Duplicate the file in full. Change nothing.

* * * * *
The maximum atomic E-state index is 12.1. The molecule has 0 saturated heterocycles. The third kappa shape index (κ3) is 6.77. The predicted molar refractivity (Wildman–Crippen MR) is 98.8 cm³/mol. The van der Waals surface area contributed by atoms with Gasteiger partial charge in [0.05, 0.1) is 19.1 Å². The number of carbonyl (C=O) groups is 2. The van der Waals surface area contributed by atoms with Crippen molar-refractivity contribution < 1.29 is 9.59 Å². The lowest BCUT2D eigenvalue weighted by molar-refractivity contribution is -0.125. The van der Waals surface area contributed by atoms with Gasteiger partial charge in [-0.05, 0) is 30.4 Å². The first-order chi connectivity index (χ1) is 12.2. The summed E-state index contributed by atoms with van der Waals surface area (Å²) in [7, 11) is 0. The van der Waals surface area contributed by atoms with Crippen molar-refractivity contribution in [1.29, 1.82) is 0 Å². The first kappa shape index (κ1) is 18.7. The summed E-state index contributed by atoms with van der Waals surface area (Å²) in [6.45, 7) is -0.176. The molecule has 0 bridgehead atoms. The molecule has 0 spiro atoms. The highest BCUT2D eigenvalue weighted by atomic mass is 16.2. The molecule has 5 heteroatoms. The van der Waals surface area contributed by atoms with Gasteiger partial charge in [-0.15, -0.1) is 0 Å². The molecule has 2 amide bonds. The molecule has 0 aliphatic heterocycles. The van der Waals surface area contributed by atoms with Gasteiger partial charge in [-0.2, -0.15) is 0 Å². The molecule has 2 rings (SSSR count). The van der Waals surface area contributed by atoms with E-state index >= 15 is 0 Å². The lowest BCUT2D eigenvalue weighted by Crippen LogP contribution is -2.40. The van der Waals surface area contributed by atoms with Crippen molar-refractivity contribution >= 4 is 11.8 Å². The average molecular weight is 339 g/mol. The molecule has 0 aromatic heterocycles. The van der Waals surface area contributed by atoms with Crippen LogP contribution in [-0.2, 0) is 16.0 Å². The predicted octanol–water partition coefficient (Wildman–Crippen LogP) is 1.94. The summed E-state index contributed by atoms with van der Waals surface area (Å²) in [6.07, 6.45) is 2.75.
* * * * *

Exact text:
The maximum atomic E-state index is 12.1. The molecule has 0 saturated heterocycles. The third kappa shape index (κ3) is 6.77. The predicted molar refractivity (Wildman–Crippen MR) is 98.8 cm³/mol. The van der Waals surface area contributed by atoms with Gasteiger partial charge in [0.05, 0.1) is 19.1 Å². The number of carbonyl (C=O) groups is 2. The van der Waals surface area contributed by atoms with Crippen molar-refractivity contribution < 1.29 is 9.59 Å². The lowest BCUT2D eigenvalue weighted by molar-refractivity contribution is -0.125. The van der Waals surface area contributed by atoms with Gasteiger partial charge in [-0.05, 0) is 30.4 Å². The first-order chi connectivity index (χ1) is 12.2. The summed E-state index contributed by atoms with van der Waals surface area (Å²) in [7, 11) is 0. The van der Waals surface area contributed by atoms with Crippen molar-refractivity contribution in [1.29, 1.82) is 0 Å². The first kappa shape index (κ1) is 18.7. The summed E-state index contributed by atoms with van der Waals surface area (Å²) in [6.45, 7) is -0.176. The molecule has 0 bridgehead atoms. The molecule has 0 spiro atoms. The highest BCUT2D eigenvalue weighted by atomic mass is 16.2. The molecule has 5 heteroatoms. The van der Waals surface area contributed by atoms with Gasteiger partial charge in [-0.15, -0.1) is 0 Å². The molecule has 2 amide bonds. The molecule has 0 aliphatic heterocycles. The van der Waals surface area contributed by atoms with Gasteiger partial charge in [-0.2, -0.15) is 0 Å². The molecule has 2 rings (SSSR count). The van der Waals surface area contributed by atoms with E-state index >= 15 is 0 Å². The lowest BCUT2D eigenvalue weighted by Crippen LogP contribution is -2.40. The van der Waals surface area contributed by atoms with Crippen molar-refractivity contribution >= 4 is 11.8 Å². The average molecular weight is 339 g/mol. The molecule has 0 aromatic heterocycles. The van der Waals surface area contributed by atoms with Crippen LogP contribution in [-0.2, 0) is 16.0 Å². The predicted octanol–water partition coefficient (Wildman–Crippen LogP) is 1.94. The summed E-state index contributed by atoms with van der Waals surface area (Å²) in [6.07, 6.45) is 2.75.